Whether peace is threatened by a rogue neighbor, grievances between groups, or gangs in the streets terrorizing communities, sustaining peace and preventing conflict and violence will always be a better strategy than correcting after the fact.
Yet the commitment to peacebuilding—and the predictable, long-term financing it requires—remains dismal.
This new poll report published by the Bureau d’études, de recherche et de consulting international (BERCI), with the Congo Research Group (CRG) and Ebuteli, its research partner in the DRC reveals a growing popular mistrust of elected representatives, including the government and the opposition. The decline in President Félix Tshisekedi’s popularity has not benefited his potential competitors in the next presidential election, expected in late 2023.
What can we do to truly tackle group-based inequalities in society, and what can we do about this divisive narrative that is beating back progressives in large parts of the world? We asked three thinkers and activists in different parts of the world—South Africa, Colombia, and Europe—to draw on their local experiences to tell us how we can see progress on this issue. Despite geographic location, there was significant overlap in conclusions about the need for both policies to redistribute resources as well as recognize historic injustices.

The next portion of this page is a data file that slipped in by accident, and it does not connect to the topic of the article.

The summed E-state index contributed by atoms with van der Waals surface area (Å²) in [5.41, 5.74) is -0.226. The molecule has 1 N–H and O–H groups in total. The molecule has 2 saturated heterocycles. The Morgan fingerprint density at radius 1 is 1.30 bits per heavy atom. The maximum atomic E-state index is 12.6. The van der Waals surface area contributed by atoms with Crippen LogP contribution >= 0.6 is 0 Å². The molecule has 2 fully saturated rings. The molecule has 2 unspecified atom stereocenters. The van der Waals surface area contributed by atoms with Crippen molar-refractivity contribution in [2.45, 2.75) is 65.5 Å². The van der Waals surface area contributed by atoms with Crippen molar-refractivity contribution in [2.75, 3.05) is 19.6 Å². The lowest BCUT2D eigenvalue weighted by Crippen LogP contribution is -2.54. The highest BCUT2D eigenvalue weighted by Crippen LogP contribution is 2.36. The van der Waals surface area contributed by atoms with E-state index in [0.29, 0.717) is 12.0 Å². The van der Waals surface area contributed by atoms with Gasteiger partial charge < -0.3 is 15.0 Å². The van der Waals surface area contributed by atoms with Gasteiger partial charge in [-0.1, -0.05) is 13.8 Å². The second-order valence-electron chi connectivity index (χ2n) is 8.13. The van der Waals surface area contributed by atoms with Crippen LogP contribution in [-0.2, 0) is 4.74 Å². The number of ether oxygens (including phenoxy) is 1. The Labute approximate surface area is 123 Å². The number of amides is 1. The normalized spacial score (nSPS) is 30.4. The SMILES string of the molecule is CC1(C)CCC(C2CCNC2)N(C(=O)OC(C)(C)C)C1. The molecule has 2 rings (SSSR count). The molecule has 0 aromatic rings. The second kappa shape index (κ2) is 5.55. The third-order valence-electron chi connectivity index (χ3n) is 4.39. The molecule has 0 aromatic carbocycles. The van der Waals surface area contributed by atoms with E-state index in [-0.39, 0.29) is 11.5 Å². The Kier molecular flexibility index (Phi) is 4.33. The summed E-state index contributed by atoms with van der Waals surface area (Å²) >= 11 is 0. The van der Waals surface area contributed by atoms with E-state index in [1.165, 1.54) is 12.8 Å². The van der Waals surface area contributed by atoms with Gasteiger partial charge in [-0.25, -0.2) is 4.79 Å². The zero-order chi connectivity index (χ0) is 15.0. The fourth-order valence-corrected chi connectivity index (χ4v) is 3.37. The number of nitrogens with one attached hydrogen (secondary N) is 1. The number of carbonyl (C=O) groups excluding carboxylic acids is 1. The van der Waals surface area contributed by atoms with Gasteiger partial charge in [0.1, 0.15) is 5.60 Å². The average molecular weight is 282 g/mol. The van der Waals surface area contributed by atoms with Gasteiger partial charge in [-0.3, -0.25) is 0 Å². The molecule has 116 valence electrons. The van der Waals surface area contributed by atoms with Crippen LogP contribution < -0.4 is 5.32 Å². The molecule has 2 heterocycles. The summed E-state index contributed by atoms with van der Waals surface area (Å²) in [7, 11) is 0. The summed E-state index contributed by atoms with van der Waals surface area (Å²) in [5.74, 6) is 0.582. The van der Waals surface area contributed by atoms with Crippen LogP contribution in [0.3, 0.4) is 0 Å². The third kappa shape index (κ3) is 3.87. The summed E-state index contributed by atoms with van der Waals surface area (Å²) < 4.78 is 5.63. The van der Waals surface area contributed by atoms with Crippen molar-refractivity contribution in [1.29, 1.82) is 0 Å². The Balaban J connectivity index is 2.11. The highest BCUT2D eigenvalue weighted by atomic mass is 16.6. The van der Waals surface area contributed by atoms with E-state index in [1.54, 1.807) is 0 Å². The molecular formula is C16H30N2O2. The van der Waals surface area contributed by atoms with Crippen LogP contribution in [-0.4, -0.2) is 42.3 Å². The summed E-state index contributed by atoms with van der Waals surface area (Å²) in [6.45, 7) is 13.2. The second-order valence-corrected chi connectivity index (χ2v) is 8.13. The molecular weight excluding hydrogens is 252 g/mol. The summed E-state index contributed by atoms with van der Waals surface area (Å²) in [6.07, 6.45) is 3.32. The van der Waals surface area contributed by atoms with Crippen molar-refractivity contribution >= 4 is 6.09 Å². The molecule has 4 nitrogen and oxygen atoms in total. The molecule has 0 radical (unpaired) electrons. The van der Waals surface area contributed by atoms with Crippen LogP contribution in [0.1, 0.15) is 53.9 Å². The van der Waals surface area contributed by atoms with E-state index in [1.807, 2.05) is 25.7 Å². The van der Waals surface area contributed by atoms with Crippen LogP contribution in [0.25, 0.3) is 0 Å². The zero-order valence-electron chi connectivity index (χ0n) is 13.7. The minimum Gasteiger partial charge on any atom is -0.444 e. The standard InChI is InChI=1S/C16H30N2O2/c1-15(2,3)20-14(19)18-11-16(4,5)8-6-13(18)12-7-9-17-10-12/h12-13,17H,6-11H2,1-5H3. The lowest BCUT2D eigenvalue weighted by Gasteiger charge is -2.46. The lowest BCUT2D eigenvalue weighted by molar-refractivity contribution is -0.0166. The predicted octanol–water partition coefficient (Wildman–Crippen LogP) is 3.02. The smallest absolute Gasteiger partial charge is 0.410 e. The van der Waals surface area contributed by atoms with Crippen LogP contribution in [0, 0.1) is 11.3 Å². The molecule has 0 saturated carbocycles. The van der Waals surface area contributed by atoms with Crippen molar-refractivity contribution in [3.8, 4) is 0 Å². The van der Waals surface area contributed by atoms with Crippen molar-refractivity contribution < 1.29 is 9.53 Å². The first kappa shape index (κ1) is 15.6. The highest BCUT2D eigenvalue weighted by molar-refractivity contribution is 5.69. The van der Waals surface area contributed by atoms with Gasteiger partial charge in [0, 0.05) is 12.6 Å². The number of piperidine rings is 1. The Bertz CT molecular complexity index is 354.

At a moment of intense global pressure due to the pandemic and the Russian invasion of Ukraine, support for prevention and peacebuilding remains as vital as ever. This brief offers action-oriented recommendations to advance new and more inclusive approaches to peacebuilding financing on the eve of the UN High-level Meeting on Peacebuilding Financing.
While the Ukrainian army and people continue to resist, the costs of Russia's invasion in human terms are mounting. As of March 15, the United Nations (UN) had verified 1,900 civilian casualties, including 726 deaths (fifty of them children), as Russia intensifies its assault on civilian targets, seizes the Zaporizhzhia nuclear site, lays siege to Mariupol which is without food, energy, or water in freezing temperatures, continues to threaten Kyiv, begins a push on Odesa and assaults Kharkiv with heavy and indiscriminate shelling.